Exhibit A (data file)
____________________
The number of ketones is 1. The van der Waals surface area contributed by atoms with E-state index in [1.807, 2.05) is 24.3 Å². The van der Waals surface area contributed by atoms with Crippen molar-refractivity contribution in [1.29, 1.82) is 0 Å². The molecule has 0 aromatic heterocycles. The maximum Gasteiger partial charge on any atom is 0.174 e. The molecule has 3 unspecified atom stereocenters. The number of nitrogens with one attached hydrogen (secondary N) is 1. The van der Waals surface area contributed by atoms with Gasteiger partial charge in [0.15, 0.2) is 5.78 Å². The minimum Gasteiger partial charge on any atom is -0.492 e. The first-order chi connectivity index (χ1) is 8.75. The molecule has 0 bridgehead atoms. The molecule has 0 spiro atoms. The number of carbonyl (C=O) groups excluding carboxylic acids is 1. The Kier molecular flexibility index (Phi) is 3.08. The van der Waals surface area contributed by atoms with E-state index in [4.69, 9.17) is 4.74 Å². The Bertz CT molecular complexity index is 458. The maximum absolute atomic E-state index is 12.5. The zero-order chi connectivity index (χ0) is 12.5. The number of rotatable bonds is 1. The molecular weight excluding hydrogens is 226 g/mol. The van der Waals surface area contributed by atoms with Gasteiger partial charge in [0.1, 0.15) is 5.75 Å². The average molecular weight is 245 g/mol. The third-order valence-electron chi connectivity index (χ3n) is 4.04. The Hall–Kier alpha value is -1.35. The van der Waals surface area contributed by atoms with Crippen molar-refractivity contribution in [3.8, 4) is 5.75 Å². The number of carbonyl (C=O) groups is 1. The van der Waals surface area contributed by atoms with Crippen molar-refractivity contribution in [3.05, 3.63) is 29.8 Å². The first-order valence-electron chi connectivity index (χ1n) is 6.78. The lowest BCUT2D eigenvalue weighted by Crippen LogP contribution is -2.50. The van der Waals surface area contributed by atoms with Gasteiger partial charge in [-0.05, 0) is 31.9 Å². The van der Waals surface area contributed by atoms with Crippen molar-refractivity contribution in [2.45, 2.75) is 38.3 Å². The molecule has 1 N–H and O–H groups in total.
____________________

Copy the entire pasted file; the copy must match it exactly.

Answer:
The number of ketones is 1. The van der Waals surface area contributed by atoms with E-state index in [1.807, 2.05) is 24.3 Å². The van der Waals surface area contributed by atoms with Crippen molar-refractivity contribution in [1.29, 1.82) is 0 Å². The molecule has 0 aromatic heterocycles. The maximum Gasteiger partial charge on any atom is 0.174 e. The molecule has 3 unspecified atom stereocenters. The number of nitrogens with one attached hydrogen (secondary N) is 1. The van der Waals surface area contributed by atoms with Gasteiger partial charge in [0.15, 0.2) is 5.78 Å². The minimum Gasteiger partial charge on any atom is -0.492 e. The first-order chi connectivity index (χ1) is 8.75. The molecule has 0 bridgehead atoms. The molecule has 0 spiro atoms. The number of carbonyl (C=O) groups excluding carboxylic acids is 1. The Kier molecular flexibility index (Phi) is 3.08. The van der Waals surface area contributed by atoms with E-state index in [4.69, 9.17) is 4.74 Å². The Bertz CT molecular complexity index is 458. The maximum absolute atomic E-state index is 12.5. The zero-order chi connectivity index (χ0) is 12.5. The number of rotatable bonds is 1. The molecular weight excluding hydrogens is 226 g/mol. The van der Waals surface area contributed by atoms with Gasteiger partial charge in [0.1, 0.15) is 5.75 Å². The average molecular weight is 245 g/mol. The third-order valence-electron chi connectivity index (χ3n) is 4.04. The Hall–Kier alpha value is -1.35. The van der Waals surface area contributed by atoms with Crippen molar-refractivity contribution in [3.8, 4) is 5.75 Å². The number of carbonyl (C=O) groups is 1. The van der Waals surface area contributed by atoms with Crippen molar-refractivity contribution in [3.05, 3.63) is 29.8 Å². The first-order valence-electron chi connectivity index (χ1n) is 6.78. The lowest BCUT2D eigenvalue weighted by Crippen LogP contribution is -2.50. The van der Waals surface area contributed by atoms with Gasteiger partial charge in [-0.05, 0) is 31.9 Å². The van der Waals surface area contributed by atoms with Crippen molar-refractivity contribution in [2.45, 2.75) is 38.3 Å². The molecule has 1 N–H and O–H groups in total.